How Is Taking Ketamine for Depression Different From Falling Into a K-Hole?

By Ed Cara on at

You may have heard a lot about ketamine recently, thanks to the US Food and Drug Administration’s decision last week to approve a nasal spray based on the drug as a new depression treatment. But given ketamine’s long-standing reputation as a recreational drug—so notorious that users talk about entering a “K-hole” after taking it—you might have some questions about what exactly makes the FDA-approved version different.

The short history lesson behind ketamine is that it was first discovered in the 1960s and quickly put to use as a safer anaesthetic alternative to phencyclidine, or PCP as it’s better known. Both are considered dissociative anaesthetics. But while PCP can sedate you, it can also cause awful side-effects like psychosis. Ketamine, on the other hand, is still used as a general anaesthetic or painkiller in people and animals to this day.

But it wasn’t long after its discovery that people realized that ketamine’s dissociative effects, like those of PCP, could make it a potent party drug. The out-of-body experience caused by ketamine can feel euphoric, but when it doesn’t—when it’s a paralysing, hallucinogenic, often frightening ordeal—that’s when recreational users talk about falling into a K-hole. This mostly happens when taking especially high doses.

The doses of ketamine people are getting to treat their depression, though, are much smaller, according to Dennis Charney, dean of the Icahn School of Medicine at Mount Sinai in tand one of the first scientists to study ketamine’s effects on depression.

“The dosage can depend from person to person in these clinics. And the same is true of someone taking it recreationally. But typically, we’re talking about doses that are smaller by several-fold in magnitude,” he told Gizmodo.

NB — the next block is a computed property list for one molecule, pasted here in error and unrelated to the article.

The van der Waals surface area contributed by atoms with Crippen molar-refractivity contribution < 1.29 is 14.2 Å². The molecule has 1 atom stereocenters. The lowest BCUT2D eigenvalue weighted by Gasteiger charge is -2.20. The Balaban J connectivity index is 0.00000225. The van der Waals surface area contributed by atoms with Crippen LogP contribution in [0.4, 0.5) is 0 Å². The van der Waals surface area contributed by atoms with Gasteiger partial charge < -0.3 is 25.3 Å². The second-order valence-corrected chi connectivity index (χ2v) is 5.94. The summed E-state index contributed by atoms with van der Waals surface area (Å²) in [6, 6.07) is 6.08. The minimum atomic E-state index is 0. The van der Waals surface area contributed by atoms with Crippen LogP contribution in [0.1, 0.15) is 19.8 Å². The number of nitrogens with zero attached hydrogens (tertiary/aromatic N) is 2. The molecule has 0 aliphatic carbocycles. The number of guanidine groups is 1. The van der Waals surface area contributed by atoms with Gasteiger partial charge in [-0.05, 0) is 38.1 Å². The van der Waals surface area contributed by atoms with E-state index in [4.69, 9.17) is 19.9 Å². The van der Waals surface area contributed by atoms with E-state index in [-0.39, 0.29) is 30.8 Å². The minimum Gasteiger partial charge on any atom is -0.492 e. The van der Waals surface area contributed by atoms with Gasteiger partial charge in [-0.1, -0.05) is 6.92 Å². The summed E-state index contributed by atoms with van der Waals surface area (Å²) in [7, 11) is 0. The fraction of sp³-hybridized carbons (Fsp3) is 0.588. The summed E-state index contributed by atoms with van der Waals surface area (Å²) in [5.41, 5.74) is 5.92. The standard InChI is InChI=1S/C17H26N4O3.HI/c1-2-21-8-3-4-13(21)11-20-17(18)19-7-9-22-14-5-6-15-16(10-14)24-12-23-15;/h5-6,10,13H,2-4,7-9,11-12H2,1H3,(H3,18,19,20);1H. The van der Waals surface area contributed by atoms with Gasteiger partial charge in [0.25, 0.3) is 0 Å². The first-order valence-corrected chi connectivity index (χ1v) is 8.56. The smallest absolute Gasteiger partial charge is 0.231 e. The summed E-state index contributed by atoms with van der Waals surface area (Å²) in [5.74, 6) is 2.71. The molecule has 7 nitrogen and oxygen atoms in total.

Aside from dosage, the active ingredient in the new nasal spray Spravato, developed by Johnson & Johnson, isn’t actually ketamine per se. The ketamine people use as a sedative, club drug, or antidepressant is, chemically speaking, something called a racemic mixture. A racemic mixture is made from the equal combination of two near-identical molecules. These molecules are chemically the same, but their structure looks like the mirror image of the other, much like your left and right hand. So ketamine is the racemic mixture of R- and S-ketamine. Spravato is derived just from S-ketamine, more plainly known as esketamine.

According to Charney, one of the co-inventors of the nasal spray that was licensed to J&J and later developed as Spravato, there were practical reasons for going with esketamine over ketamine (Charney told Gizmodo that he himself played no role in the actual development of Spravato, though he will obviously profit from the drug’s approval). Namely, some research has suggested that esketamine can provide similar antidepressive effects as ketamine but with a lower risk of side effects. That said, no one has seemingly compared the two versions directly, though at least one upcoming study plans to.

Neither version, despite being taken in a lower dose than people use recreationally, is free of side effects though. In trials, patients have reported disorientation, high blood pressure, and vomiting; others taking ketamine for depression have also talked about feeling something like a euphoric trip.

These side-effects, and the worry that sustained esketamine use could lead to dependence, have led the FDA to strictly regulate how Spravato will be used. The drug is only approved for patients with depression who haven’t responded to other antidepressants. Patients will also have to take the drug in approved clinics or medical offices under medical supervision on a tight schedule over a period of weeks, complete with a two-hour monitoring period afterwards before they can leave the clinic (in the trials of Spravato, the majority of side effects faded by the two-hour mark). These limitations, experts hope, will make the medical use of esketamine a different and safer experience than recreational use of ketamine.

Featured image: Janssen Pharmaceutica (Left); AP (Right)